Over the weekend, eight University of Alabama football players left the Crimson Tide program with great fanfare, selected in the National Football League draft.
One other left more quietly.
There wasn't anything stealthy or surreptitious about Phillip Sims' decision to ask for his release from Alabama.
The sophomore quarterback came to Tuscaloosa, competed for three springs without ever edging ahead of AJ McCarron on the depth chart and made a perfectly reasonable decision to look for other opportunities elsewhere.
He made a gracious statement upon his departure ,and it's hard to imagine a single Alabama fan who doesn't wish Sims well, wherever he lands.
Maybe, in a couple of years, he'll join some of his old Alabama teammates in a future NFL Draft.
It may be too much of a "business" decision for some people, but it is entirely in keeping with the quarterback position.
There isn't a program in the Southeastern Conference that hasn't seen a quarterback transfer out (or, in some cases, transfer in) over the past four years.
Sims - a prep legend in his home state of Virginia - had a higher profile, and may well be a better quarterback, than Jimmy Barnes, or Star Jackson, or Nick Fanuzzi.
But they all took a similar route in search of playing time and, to be fair and take Sims at his word, "family matters."
For Sims, all that is required from Tuscaloosa is a heartfelt "bon voyage." For those he leaves behind, the situation is more problematic.
Alabama has a starting quarterback, and a good one, the Most Valuable Player in the most recent BCS championship game.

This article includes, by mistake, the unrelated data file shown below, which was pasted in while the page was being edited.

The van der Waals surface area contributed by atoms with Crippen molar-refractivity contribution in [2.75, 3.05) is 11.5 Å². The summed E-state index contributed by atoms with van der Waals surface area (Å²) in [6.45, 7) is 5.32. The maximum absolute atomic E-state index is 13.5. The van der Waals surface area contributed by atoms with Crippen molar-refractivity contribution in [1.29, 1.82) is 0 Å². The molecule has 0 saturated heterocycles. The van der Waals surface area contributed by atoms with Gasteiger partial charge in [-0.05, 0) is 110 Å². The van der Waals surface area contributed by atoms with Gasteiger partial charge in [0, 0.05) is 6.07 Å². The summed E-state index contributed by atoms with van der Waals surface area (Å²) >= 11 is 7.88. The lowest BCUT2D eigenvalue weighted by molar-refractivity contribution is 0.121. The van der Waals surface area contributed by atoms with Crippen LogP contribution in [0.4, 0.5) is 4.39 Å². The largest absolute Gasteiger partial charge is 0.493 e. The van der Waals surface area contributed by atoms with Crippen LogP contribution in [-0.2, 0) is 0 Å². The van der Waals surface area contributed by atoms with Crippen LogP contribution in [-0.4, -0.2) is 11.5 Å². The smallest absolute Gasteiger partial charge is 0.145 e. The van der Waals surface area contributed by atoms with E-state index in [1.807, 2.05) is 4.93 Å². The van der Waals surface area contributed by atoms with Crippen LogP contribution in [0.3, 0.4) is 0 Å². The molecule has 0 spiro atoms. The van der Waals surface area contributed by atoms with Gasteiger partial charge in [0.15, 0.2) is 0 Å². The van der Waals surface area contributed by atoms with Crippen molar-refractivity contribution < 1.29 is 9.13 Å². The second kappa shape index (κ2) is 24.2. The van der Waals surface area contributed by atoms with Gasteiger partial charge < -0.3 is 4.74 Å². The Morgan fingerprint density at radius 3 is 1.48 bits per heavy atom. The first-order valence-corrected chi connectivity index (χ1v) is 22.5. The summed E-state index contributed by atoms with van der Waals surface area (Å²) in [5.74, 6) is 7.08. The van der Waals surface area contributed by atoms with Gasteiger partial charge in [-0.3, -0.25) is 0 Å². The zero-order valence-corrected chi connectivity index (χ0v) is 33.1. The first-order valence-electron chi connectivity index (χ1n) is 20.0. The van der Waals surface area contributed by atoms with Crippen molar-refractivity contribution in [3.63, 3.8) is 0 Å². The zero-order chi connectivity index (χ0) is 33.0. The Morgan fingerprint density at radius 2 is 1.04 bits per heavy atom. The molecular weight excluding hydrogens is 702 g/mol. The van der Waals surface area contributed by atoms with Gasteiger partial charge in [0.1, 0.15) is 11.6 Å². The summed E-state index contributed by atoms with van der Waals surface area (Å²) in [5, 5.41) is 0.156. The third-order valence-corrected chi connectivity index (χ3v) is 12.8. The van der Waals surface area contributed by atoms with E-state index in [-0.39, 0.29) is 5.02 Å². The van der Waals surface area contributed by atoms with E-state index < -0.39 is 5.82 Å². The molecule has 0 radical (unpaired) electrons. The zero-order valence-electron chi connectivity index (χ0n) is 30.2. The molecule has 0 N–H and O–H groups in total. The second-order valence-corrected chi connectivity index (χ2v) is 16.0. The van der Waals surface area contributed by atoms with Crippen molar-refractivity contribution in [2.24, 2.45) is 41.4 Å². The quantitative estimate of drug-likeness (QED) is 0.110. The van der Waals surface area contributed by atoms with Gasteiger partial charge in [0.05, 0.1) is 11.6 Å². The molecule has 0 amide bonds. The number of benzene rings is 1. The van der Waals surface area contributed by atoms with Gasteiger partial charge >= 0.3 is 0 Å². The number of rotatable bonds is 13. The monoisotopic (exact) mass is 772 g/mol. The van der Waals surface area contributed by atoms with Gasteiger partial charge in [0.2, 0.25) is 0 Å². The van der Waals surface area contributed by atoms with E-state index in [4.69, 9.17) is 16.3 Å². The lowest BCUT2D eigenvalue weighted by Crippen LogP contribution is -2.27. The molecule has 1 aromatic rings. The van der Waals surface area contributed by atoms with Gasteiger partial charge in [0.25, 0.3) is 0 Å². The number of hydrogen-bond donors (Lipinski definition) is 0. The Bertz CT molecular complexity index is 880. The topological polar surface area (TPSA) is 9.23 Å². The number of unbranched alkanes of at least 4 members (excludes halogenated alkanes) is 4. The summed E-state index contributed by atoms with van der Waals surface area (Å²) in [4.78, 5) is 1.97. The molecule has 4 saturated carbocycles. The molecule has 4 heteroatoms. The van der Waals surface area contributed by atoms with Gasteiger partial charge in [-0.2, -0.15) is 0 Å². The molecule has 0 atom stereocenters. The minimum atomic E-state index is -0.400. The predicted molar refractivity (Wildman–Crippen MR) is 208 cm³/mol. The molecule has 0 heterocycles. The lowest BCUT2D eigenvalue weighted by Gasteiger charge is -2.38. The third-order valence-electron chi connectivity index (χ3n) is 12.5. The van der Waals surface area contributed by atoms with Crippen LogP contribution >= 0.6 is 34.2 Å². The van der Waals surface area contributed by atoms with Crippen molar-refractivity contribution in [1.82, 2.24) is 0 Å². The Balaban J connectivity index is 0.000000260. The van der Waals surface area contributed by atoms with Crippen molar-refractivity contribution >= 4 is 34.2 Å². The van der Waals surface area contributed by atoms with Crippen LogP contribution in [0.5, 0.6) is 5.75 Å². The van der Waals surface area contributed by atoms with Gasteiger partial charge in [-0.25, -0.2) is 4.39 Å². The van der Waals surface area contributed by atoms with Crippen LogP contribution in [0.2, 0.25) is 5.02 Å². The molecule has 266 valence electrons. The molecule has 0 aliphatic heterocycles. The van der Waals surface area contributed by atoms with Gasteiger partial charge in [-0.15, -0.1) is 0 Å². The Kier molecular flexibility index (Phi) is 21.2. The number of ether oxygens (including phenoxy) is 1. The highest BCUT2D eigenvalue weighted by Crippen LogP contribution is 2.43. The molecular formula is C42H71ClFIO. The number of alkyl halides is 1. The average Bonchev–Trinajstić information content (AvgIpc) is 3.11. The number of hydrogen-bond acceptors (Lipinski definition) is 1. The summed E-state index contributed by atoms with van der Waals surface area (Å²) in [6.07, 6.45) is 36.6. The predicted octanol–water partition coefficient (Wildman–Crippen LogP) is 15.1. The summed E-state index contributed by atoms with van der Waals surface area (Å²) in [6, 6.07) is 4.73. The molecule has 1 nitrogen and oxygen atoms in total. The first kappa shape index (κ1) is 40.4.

McCarron is solid. But Sims was a good insurance policy, even though Alabama never had to file a claim. Now, the backups to McCarron are completely inexperienced.
The two other quarterbacks on the fall roster will both be listed as freshmen, Phillip Ely and 2012 signee Alec Morris.
Could Alabama win with Ely, for the sake of argument, at quarterback? He'd be surrounded by good talent, and saying he's an unknown quantity doesn't automatically mean he couldn't handle the job.
The Crimson Tide's success isn't as tied to any one player, even McCarron, as the 2004 team was to Brodie Croyle, for instance. Ely will get plenty of reps, and while any unforeseen occurrence that sidelined McCarron would be unwelcome, it might not be nuclear.
One thing is certain: signing a quarterback (at least one, and probably two) is a recruiting priority for Alabama now.
The opportunity available to a blue-chip prospect - especially one looking at a two-times-in-three-years BCS champion - may never be so enticing. Alabama tried to convince Gunner Kiel and Jameis Winston of that fact a year ago, but couldn't.
That hasn't caused a crisis, and it might be that the heir apparent to McCarron is already on campus. But that heir isn't quite apparent yet, not in the way that it was just a few days ago.
Reach Cecil Hurt at email@example.com or 205-722-0225.
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